Saturday, 29 August 2009


This quote appears in Molecular Revolution: Psychiatry and Politics (1972). The use of the word 'anti-production' pre-dates the definition developed by Deleuze and Guattari together in their Capitalism and Schizophrenia series:
It is impossible to separate the production of any consumer commodity from the institution that supports that production. The same can be said of teaching, training, research, etc. The State machine and the machine of repression produce anti-production, that is to say signifiers that exist to block and prevent the emergence of any subjective process [...]. (1984: 34).

In regards to the university, the “consumer commodity” would be considered the knowledge that is being 'sold' to the student and which is produced at the end of a course in the form of awarding a degree which can be exchanged for a job, ideally one of capitalist-orientation. It is even the case that the student could be conceived of as the commodity, rather than the knowledge gained which appears in the form of the degree. Guattari is saying that any process that is antithetical to that of the capitalist project will be prevented from emerging (as much as is possible). The signs that capitalism creates, discourage any singular processes of individuation and attempt to reroute subjective desires back into capitalist production: this is anti-production. Although I am reluctant to use dialectical terms like outside/inside when discussing post-structuralist themes, it appears from this definition that anti-production is a process instigated outside the individual, by capitalism.

In the work that Deleuze and Guattari carried out together, anti-production represents a moment in production that occurs as a result of primal repression. For them anti-production appears to be autonomous but is not: it operates alongside production but is liable to being rerouted into the dominant productive processes and becoming recoded into the forms of representation used by that system. This definition, takes the form of an internal process that can become hi-jacked by capitalism.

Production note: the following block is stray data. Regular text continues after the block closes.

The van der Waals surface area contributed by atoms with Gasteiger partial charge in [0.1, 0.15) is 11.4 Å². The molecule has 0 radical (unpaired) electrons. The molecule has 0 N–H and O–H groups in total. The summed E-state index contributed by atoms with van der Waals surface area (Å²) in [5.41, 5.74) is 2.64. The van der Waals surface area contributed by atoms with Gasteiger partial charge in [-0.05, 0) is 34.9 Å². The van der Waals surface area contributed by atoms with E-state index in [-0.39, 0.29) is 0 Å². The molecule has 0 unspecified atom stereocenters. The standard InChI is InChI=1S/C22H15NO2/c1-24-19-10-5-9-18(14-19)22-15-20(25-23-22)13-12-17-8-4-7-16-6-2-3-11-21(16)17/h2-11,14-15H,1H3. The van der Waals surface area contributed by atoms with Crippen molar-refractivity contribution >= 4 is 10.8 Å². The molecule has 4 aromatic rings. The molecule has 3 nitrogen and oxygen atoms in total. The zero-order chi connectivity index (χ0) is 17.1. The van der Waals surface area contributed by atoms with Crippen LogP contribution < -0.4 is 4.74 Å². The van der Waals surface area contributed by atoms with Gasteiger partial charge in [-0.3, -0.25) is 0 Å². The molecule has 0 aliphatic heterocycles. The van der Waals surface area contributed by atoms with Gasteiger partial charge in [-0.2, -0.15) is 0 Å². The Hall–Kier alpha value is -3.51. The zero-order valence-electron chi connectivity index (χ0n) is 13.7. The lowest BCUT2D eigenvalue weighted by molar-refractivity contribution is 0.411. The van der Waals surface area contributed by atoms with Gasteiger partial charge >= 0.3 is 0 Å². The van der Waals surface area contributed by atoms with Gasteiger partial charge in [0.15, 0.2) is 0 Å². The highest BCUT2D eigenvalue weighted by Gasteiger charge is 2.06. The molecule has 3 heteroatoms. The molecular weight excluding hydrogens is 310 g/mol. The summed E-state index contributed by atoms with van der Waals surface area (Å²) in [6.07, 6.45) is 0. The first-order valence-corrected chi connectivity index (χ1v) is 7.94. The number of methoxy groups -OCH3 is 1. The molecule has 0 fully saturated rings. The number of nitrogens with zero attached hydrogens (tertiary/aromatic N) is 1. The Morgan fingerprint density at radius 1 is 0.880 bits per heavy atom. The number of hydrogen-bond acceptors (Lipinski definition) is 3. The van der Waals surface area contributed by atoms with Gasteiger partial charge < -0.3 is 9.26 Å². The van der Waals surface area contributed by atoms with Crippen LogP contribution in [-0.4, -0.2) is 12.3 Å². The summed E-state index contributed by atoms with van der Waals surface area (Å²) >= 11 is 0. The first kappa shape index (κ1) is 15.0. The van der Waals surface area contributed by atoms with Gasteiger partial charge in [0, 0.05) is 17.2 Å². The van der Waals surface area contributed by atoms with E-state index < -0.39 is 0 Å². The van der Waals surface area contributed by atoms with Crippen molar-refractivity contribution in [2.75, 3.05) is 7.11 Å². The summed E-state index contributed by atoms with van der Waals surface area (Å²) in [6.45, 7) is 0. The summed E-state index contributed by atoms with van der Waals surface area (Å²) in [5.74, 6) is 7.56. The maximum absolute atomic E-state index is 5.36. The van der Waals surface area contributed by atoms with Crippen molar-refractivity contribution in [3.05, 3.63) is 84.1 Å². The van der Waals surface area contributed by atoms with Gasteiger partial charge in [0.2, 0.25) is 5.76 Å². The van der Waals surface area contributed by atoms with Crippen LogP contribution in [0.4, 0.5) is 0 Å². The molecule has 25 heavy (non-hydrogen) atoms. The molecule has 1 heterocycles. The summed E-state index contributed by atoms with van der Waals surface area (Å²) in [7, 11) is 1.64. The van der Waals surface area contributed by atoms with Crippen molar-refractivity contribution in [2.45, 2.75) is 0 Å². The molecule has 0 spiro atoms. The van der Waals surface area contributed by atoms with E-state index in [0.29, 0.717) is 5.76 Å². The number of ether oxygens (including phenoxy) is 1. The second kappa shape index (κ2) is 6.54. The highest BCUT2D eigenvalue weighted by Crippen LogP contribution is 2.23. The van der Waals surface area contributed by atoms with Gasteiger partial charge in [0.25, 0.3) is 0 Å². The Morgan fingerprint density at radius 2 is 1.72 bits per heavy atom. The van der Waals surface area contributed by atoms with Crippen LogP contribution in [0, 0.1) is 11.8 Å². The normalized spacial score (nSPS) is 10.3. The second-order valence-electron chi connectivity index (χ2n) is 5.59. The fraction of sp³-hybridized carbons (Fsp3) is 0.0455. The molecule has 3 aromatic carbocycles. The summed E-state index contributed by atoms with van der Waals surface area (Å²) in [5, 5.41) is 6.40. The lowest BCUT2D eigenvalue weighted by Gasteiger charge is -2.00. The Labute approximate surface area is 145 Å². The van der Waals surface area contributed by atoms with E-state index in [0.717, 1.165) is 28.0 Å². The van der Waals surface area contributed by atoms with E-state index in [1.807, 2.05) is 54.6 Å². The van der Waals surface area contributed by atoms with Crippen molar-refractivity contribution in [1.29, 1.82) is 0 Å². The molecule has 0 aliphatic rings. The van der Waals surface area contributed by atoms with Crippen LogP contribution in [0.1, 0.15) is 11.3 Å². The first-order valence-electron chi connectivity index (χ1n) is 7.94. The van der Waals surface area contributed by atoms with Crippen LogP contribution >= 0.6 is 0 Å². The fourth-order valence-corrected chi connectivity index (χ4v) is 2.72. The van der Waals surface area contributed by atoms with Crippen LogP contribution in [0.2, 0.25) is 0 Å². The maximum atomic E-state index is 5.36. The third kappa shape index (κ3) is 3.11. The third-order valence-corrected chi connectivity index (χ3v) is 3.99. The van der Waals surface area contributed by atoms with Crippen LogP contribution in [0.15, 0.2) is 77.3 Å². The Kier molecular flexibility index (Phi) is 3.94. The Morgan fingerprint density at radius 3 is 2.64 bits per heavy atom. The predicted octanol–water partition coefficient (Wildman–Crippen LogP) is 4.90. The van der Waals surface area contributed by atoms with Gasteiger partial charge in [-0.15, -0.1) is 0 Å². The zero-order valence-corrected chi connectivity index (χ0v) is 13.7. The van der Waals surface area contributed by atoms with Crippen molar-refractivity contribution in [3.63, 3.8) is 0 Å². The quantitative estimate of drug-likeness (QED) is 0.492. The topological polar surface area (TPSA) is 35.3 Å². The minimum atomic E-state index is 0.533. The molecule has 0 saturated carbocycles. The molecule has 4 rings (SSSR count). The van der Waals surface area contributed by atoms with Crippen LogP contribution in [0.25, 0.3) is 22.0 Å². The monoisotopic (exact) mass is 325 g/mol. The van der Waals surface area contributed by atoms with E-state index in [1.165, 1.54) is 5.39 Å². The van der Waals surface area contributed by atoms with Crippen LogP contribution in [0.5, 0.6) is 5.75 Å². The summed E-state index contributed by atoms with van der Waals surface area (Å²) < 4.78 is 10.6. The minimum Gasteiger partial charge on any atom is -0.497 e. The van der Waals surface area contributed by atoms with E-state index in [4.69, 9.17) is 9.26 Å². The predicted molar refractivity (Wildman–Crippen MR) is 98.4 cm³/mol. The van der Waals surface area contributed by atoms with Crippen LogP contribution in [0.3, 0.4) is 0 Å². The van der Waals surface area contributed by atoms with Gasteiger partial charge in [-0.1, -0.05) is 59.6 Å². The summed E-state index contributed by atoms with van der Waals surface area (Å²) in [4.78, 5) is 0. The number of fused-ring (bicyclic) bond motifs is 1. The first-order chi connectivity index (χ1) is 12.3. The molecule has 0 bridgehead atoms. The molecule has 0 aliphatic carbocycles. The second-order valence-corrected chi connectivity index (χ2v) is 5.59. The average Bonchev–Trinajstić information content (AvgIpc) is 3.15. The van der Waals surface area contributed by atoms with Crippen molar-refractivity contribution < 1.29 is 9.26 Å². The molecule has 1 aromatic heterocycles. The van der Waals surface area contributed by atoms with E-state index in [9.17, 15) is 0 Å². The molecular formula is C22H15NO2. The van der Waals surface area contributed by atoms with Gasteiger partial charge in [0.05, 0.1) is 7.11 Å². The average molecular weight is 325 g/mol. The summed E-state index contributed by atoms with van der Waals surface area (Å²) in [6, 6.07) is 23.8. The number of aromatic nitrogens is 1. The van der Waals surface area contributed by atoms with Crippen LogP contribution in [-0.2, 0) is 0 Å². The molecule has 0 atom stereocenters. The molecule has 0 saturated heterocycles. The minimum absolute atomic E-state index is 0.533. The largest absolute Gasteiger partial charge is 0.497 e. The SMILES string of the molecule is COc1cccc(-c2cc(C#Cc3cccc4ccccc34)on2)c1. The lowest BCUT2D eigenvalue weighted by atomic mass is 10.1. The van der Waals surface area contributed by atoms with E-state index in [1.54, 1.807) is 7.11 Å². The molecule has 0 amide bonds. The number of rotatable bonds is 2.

(I would welcome any feedback from Deleuze and Guattari experts)

Guattari, Félix. 1984. Molecular Revolution: Psychiatry and Politics, trans. by Rosemary Sheed (Harmondsworth: Penguin Books).


  1. One also highlighted this passage the first time through Anti-Oedipus as provocative, mysterious to a degree, and invitingly open-ended.

    You seem to be on the right track.

    Another temptation is to link with Marcuse's surplus repression, which he saw manifested in an aggression that Capitalism may redirect toward war.

    Such a link, however, is indirect and Deleuze and Guattari seem in effect to reject both Freud and Marcuse on what is 'necessary' repression.

    Another temptation is to see anti-production as an analogue of cooptation, as in repressive tolerance, which--from experience--fits the Capitalism's academes to a "T".

    One cheers your reluctance to use inside/outside in relation to Deleuze and Guattari--"beside" is the future and the exit perhaps, not Capitalism's internal and external.

    But that requires also a thorough-going and in itself revolutionary reevaluation of "individual", which even Marx fell into a too easy and unexamined use of.